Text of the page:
Man-made microbial resistances in built environments

Alexander Mahnert, Christine Moissl-Eichinger, Markus Zojer, David Bogumil, Itzhak Mizrahi, Thomas Rattei, José Luis Martinez, Gabriele Berg

Research output: Contribution to journalArticlepeer-review

57 Scopus citations

Abstract

Antimicrobial resistance is a serious threat to global public health, but little is known about the effects of microbial control on the microbiota and its associated resistome. Here we compare the microbiota present on surfaces of clinical settings with other built environments. Using state-of-the-art metagenomics approaches and genome and plasmid reconstruction, we show that increased confinement and cleaning is associated with a loss of microbial diversity and a shift from Gram-positive bacteria, such as Actinobacteria and Firmicutes, to Gram-negative such as Proteobacteria. Moreover, the microbiome of highly maintained built environments has a different resistome when compared to other built environments, as well as a higher diversity in resistance genes. Our results highlight that the loss of microbial diversity correlates with an increase in resistance, and the need for implementing strategies to restore bacterial diversity in certain built environments.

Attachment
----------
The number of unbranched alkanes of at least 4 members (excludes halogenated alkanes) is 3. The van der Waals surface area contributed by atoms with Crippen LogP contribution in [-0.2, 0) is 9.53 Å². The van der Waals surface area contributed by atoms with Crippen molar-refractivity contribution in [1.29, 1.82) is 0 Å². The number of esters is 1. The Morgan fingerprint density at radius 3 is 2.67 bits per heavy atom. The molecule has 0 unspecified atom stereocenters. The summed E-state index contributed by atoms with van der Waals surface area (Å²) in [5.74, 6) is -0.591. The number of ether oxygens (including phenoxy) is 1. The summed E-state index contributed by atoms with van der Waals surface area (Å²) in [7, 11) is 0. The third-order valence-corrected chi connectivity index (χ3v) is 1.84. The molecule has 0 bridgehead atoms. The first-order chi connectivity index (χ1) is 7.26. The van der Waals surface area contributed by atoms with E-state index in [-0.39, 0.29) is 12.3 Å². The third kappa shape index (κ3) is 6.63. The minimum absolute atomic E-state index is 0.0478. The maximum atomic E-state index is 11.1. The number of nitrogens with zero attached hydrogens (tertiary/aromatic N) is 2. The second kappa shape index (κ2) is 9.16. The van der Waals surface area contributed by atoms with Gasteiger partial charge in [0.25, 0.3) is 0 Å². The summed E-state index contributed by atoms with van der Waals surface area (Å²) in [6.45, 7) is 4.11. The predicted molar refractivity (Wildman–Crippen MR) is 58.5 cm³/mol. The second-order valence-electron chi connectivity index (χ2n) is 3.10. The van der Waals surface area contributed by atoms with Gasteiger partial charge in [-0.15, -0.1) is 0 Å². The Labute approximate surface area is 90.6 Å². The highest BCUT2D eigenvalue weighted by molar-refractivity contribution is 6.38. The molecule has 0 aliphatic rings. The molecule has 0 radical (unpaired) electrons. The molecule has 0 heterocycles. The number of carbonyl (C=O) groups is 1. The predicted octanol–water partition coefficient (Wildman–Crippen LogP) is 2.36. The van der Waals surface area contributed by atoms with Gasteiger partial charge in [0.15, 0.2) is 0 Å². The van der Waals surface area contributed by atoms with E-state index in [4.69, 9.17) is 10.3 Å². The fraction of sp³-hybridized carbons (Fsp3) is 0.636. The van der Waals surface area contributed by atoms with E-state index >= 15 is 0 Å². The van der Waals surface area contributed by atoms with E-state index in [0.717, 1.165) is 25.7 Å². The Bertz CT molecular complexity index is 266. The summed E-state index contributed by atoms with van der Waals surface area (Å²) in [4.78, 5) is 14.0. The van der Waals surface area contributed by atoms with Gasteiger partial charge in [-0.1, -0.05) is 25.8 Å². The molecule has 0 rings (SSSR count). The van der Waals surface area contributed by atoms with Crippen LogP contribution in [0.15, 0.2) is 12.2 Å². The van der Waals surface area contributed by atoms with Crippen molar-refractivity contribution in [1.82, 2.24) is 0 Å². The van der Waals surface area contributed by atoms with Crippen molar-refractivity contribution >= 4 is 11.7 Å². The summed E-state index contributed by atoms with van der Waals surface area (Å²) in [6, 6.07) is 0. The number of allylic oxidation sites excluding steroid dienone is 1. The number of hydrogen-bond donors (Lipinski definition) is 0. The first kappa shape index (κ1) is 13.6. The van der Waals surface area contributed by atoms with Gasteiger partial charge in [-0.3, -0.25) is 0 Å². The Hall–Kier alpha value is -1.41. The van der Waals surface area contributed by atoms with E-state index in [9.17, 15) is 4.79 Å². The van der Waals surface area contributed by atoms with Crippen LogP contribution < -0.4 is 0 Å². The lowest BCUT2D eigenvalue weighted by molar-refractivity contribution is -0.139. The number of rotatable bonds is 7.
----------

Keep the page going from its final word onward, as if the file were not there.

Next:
Original languageEnglish
Article number968
JournalNature Communications
Volume10
Issue number1
DOIs
StatePublished - 1 Dec 2019

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